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Feds use robots.txt files to stay invisible online. Lame.

Some federal government Web sites, including the Office of the Director of National Intelligence, are trying to remain hidden online by blocking search engines from indexing them. Not only is this lame, but it's a good reason to ignore their robots.txt fi

I noticed, when writing a story on Thursday about the bizarre claims by National Intelligence Director Mike McConnell, that the DNI is trying to hide from search engines. Its robots.txt file says, simply:

User-agent: *
Disallow: /

That blocks all search engines, including Google, MSN, Yahoo, and so on, from indexing any files at the Office of the Director of National Intelligence's Web site. (Here's some background on the Robots Exclusion Protocol if you're rusty.)

So I figured it would be interesting to see what other fedgov sites did the same. I wrote a quick Perl program to connect to federal government Web sites, check for the presence of a broad robots.txt exclusion, and report the results. By way of disclaimer, it's the same database I used in an article from early 2006, so it's probably a bit out-of-date.

The government sites that mark themselves as entirely off-limits via robots.txt:

Some government sites favor one search engine over another (Customs and Border Protection bans all non-governmental search engines except Google; one Army Corps of Engineers site bans Alexa's spider; the Ginnie Mae agency bans Google's image search bot but not, say, Altavista's; the Minority Business Development Agency completely bans all crawlers but Google's; and one Bureau of Reclamation site bans Googlebot v2.1 but allows MSN's bot):

And here are some sites that seem to have had trouble with misbehaving Web crawlers in the past:

Now, I'm the last person to suggest that using robots.txt to cordon off subsets of your Web site is somehow evil. At, we use it to tell search engines not to index our "email story" pages, for instance, and on my own Web site I use it as well. Blocking misbehaving Web crawlers is important and necessary. And robots.txt may be appropriate when a Web site's address changes, which seems to have happened in the case of the National Oceanic and Atmospheric Administration's site in the first chunk of examples above, or when it becomes defunct, which seems to have happened with the Treasury Department's "gits-sec" Web site above.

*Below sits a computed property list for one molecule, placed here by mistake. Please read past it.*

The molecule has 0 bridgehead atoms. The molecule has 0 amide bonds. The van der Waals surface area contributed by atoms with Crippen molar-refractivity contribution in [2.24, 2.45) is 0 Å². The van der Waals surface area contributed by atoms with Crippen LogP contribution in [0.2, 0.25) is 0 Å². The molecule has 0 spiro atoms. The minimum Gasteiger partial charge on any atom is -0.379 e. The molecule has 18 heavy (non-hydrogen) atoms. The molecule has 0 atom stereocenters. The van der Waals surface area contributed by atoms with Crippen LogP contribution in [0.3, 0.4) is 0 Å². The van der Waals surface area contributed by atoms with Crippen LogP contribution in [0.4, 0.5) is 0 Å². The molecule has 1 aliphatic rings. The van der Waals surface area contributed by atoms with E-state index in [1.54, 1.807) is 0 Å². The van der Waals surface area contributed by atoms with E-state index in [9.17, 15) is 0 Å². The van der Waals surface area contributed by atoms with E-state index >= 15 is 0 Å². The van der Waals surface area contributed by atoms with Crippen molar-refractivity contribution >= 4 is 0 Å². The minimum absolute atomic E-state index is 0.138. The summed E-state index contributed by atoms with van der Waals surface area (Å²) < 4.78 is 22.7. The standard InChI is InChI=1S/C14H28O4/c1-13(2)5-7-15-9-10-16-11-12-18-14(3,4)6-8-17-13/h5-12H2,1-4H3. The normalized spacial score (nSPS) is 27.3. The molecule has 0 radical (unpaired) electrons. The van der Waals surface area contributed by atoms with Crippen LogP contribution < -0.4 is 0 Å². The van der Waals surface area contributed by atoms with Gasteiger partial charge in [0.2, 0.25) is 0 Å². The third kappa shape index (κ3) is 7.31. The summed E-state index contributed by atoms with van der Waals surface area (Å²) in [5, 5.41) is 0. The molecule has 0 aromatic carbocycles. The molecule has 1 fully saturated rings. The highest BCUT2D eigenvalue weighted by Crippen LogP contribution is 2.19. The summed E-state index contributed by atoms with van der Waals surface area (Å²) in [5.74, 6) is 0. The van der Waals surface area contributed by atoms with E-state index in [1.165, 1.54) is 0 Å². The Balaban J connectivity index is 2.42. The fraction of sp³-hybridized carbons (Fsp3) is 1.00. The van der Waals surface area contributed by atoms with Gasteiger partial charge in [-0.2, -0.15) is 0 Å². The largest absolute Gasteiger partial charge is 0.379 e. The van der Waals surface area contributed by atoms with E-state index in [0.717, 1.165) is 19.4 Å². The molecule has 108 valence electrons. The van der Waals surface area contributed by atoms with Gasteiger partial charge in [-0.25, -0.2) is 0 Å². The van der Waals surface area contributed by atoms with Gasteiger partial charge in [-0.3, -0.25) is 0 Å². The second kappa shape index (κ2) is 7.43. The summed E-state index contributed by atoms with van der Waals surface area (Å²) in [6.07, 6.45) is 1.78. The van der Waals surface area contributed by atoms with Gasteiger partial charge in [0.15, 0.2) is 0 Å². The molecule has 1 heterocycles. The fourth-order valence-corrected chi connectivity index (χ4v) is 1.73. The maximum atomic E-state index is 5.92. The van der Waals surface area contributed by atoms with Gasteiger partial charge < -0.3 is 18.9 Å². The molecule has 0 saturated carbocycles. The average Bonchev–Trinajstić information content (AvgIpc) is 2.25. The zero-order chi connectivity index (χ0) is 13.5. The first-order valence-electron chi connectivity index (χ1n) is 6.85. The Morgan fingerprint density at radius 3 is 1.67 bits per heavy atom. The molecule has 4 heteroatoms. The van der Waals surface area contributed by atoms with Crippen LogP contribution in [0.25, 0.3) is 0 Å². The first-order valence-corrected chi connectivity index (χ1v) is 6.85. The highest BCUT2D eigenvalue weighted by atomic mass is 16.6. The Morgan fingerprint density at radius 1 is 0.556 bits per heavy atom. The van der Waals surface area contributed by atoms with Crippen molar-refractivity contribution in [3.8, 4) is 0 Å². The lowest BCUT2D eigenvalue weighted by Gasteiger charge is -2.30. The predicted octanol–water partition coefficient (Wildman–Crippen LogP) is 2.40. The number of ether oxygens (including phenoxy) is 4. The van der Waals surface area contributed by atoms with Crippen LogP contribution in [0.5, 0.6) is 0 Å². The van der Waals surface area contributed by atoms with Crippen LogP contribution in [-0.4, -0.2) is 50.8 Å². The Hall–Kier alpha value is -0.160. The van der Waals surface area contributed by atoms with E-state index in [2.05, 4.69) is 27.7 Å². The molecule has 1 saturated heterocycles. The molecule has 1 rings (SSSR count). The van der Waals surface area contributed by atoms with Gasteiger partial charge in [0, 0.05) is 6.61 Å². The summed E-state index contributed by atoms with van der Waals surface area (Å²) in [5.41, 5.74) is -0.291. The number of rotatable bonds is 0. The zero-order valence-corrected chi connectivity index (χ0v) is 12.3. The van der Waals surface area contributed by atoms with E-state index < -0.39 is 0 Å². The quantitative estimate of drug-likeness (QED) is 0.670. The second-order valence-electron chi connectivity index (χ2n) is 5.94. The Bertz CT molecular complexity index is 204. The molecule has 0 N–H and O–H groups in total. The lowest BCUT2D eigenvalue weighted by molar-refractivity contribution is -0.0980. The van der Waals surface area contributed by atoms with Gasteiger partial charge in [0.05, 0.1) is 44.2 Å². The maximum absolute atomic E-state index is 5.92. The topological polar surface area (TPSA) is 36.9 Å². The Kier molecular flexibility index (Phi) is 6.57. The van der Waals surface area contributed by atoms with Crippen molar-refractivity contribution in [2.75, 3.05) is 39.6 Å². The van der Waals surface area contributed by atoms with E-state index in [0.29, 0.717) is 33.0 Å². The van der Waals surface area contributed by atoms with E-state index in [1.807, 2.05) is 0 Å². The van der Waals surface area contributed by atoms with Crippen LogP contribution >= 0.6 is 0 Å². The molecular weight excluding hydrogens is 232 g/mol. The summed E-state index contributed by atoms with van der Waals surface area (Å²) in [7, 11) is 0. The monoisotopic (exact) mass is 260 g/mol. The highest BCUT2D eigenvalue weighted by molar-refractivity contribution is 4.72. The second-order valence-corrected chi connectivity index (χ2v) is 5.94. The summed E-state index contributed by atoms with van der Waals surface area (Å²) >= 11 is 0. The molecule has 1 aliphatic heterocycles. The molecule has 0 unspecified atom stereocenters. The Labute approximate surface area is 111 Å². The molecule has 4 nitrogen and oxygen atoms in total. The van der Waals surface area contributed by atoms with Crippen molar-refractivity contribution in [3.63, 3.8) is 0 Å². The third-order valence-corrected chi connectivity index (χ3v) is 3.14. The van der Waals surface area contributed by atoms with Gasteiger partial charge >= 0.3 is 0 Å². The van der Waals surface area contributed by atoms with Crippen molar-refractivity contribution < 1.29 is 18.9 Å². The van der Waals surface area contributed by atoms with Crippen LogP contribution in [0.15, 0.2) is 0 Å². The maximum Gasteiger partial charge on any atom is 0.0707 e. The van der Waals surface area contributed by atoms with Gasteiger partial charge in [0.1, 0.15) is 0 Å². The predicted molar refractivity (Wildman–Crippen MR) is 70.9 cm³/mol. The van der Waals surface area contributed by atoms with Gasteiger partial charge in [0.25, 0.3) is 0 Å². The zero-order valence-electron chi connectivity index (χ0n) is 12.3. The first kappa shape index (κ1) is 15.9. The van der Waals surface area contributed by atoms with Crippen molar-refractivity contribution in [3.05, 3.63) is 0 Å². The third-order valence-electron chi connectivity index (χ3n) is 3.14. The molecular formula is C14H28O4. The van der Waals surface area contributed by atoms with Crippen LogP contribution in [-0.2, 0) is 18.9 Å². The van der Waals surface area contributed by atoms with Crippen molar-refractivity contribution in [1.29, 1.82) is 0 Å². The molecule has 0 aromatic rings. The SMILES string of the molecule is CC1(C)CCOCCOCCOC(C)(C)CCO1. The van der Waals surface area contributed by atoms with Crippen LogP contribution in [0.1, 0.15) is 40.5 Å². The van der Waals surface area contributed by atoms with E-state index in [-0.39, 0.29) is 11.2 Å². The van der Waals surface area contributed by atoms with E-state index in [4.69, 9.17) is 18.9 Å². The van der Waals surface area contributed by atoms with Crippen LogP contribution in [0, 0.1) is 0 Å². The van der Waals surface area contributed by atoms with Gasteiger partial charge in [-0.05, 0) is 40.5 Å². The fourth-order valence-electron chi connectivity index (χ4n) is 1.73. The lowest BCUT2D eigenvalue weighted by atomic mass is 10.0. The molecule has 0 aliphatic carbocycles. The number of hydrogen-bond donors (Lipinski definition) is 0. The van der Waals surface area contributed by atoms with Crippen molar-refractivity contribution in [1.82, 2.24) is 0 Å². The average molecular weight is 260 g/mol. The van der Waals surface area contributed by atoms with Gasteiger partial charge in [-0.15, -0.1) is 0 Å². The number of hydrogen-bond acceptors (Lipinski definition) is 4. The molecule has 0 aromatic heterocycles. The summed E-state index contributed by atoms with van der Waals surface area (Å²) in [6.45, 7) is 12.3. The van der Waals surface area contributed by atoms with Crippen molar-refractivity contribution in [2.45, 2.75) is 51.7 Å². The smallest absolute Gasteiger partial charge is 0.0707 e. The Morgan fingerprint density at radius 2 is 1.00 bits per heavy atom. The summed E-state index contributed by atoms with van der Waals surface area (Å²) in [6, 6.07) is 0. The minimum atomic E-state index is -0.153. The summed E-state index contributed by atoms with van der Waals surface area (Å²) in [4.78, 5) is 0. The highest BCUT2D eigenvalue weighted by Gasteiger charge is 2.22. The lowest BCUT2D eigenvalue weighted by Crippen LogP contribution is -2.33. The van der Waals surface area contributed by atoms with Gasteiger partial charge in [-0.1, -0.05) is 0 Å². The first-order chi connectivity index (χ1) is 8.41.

But why should entire federal offices like the Director of National Intelligence want to remain invisible online? I can think of two reasons: (a) avoiding the situation of posting a report that turned out to be embarrassing and was discovered by Google and (b) letting the Feds modify a file such as a transcript without anyone noticing. (There have been allegations of the Bush administration altering, or at least creatively interpreting, transcripts before. And I've documented how a transcript of a public meeting was surreptitiously deleted -- and then restored.)

Neither situation benefits the public. In fact, I'd say it calls for a friendly amendment to the Robots Exclusion Protocol: Search engines should ignore robots.txt when a government agency is trying to use it to keep its entire Web site hidden from the public.